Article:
Recorded – watch the full episode on YouTube.
As an indie who has done well, what are your tips for getting success on the App Store?
Ish Shabazz: I think one of the biggest ones is to engage in the community – it's really important. For example, what some people will do is not even think about marketing the app or telling anyone about the app until it’s done, completed, and in the store and be like, "Hey, I just shipped my app." So… “Okay, who are you? What's your story? What's your app?" This is the first time anyone's heard of you or your app, you've made no connections. We don't really know much about your app. There's not a lot going on. So I think what's helpful is to be involved in both the iOS community and with the community that your app is suited towards, for a couple reasons.
One is that you get good feedback, to make sure you’re actually scratching their itch as well, that there are features they want. The other one is for word of mouth, so when you tell people about your app, they can tell other people. I really find that authentic relationship is the best way to sell something. Like, "Hey, I've made this thing. You have a problem, my thing solves your problem." So you're not really selling the product, you're really just selling a solution. Folks are happy to get a solution. They have friends, who also need a solution, and then it goes like that too.
"So what's helpful, I think, is to be involved in both the iOS community and with community that your app is suited towards."
Another thing that's really helpful, is that Apple now has a form you can fill out if you would like to be featured. So you can say, "here's what I've done. Here are some screenshots. Here's why I think this app is great." And if they agree, they may feature you in the store. That will add a bit more momentum.
Paul Hudson: Engaging with folks is just huge, because not only are you building word-of-mouth marketing, but you're also, I hope, getting feedback. As you said earlier, it's really important to pick an app that's a topic you care about, otherwise you'll find it very hard to work on. Or you'll miss key features. And this is your chance to slightly correct that.
If you are less than aware of all the varieties of need out there, you can talk to folks. And actually, of course, Apple was bitten by this when they launched Health. They wanted it to be a one-stop shop to track all your body health, but then there was no period tracking? That's half the world you've missed out there, Apple, good job. How many women were on the coding team for that one? How many women did you talk to? Of course, the app was probably top secret before launch because it was from Apple, so they probably talked to hardly anybody. So it's a problem for everyone – go out there and say, "Here's my idea, what do you think?"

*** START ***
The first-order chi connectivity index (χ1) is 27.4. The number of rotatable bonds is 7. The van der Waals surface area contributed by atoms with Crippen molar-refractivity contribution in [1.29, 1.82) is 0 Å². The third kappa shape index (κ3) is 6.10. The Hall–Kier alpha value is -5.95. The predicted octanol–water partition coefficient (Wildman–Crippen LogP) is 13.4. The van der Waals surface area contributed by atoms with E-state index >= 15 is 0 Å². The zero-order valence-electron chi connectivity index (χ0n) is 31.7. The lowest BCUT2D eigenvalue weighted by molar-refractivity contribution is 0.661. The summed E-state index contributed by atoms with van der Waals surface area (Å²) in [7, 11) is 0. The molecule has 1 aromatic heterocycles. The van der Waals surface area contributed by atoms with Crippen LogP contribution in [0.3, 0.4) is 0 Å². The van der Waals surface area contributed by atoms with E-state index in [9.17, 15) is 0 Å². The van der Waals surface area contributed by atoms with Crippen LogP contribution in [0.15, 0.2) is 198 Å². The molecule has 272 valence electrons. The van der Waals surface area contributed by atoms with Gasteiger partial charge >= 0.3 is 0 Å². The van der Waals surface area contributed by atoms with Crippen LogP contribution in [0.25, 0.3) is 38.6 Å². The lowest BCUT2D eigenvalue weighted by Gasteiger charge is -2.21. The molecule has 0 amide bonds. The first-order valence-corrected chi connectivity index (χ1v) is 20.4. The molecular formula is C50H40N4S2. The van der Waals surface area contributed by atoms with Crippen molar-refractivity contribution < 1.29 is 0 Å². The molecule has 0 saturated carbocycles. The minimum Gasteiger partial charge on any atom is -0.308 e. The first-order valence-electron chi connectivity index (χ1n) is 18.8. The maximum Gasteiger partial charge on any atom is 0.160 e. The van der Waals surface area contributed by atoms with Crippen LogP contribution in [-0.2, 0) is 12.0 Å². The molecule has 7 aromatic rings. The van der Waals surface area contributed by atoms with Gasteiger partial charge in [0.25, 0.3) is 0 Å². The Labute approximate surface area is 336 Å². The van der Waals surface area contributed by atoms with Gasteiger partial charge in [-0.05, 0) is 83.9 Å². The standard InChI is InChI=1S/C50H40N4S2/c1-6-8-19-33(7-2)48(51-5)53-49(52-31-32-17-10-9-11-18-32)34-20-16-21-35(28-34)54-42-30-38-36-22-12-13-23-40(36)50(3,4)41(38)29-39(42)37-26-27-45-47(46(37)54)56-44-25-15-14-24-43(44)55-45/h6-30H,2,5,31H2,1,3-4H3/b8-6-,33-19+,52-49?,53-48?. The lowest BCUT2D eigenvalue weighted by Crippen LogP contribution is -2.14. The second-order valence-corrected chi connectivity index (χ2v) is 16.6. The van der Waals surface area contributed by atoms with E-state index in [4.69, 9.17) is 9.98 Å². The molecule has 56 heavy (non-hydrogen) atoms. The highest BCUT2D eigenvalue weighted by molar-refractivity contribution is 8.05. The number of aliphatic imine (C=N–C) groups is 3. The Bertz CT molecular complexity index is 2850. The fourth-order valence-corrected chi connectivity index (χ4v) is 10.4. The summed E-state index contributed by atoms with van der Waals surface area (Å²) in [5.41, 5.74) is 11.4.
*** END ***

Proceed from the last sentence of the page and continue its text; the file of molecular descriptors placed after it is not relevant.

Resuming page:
"Even though you're independent, there's a community, there's a team who's rooting for you. They really want your thing to be great."
Ish Shabazz: Absolutely. It helps to make a better product in general. Even though you're independent, there's a community, there's a team who's rooting for you. They really want your thing to be great. So it helps to do that. There's another side of that though: you have to find the identity of what your app is after taking all the feedback, because you really cannot make something that satisfies every single person. If you try to satisfy everyone, you will satisfy no one. Once you to get all the feedback, you need to say, “okay, here is what we want this app to be. And here are the ideas that will help make that better along this direction." If you try to everything, you could end up doing nothing.
Paul Hudson: Yeah. So again, just scratch that itch you've got, get it out there and see what the response is, I think. I know negative reviews suck, no one wants negative reviews, but if someone's taking the time to stop and tell you what they think is wrong with your app, that's helpful. And it gives you chance to improve and iterate, and you can actually remove all reviews when you release a new version if you want to. But it gives you chance to say, "Okay, that, oh, that's a good idea. I could do that better."
Have a rule of two or three, where if the same feedback is being given to you by three different people, you should probably think, "Okay, that's maybe 10,000 people thinking the same thing and then not saying it." So that feedback is just really important.
"Why isn't this app free?" That's a no, 10,000 people are thinking that, but no."
Ish Shabazz: The one exception to that, I would say, is, "Why isn't this app free?" That's a no, 10,000 people are thinking that, but no.
Paul Hudson: Yeah. So my Latin app, every time someone complained about the price, I put it up a buck. Because honestly, it's an extremely obscure area. You either want it or you don't want it. If you're willing to pay for it, you'll pay whatever the cost is, quite frankly, because you want this functionality. It helps that a lot of schools buy it 100 at a time, rather than one or two, they just buy in bulk for the whole year group.
No matter what you do, no matter what price you choose, or how cheap you make it, people always say they wish it was just a little bit cheaper, just a little bit cheaper, a little bit cheaper, and then it's free and you're making no money at all.
Ish Shabazz: Yes, exactly. I've also noticed that with free apps, you actually get worse reviews. Because with a free app, a person has no investment, have to use the app. They're just like, "Oh, I'm just here to troll."
This transcript was recorded as part of Swiftly Speaking. You can watch the full original episode on YouTube, or subscribe to the audio version on Apple Podcasts.
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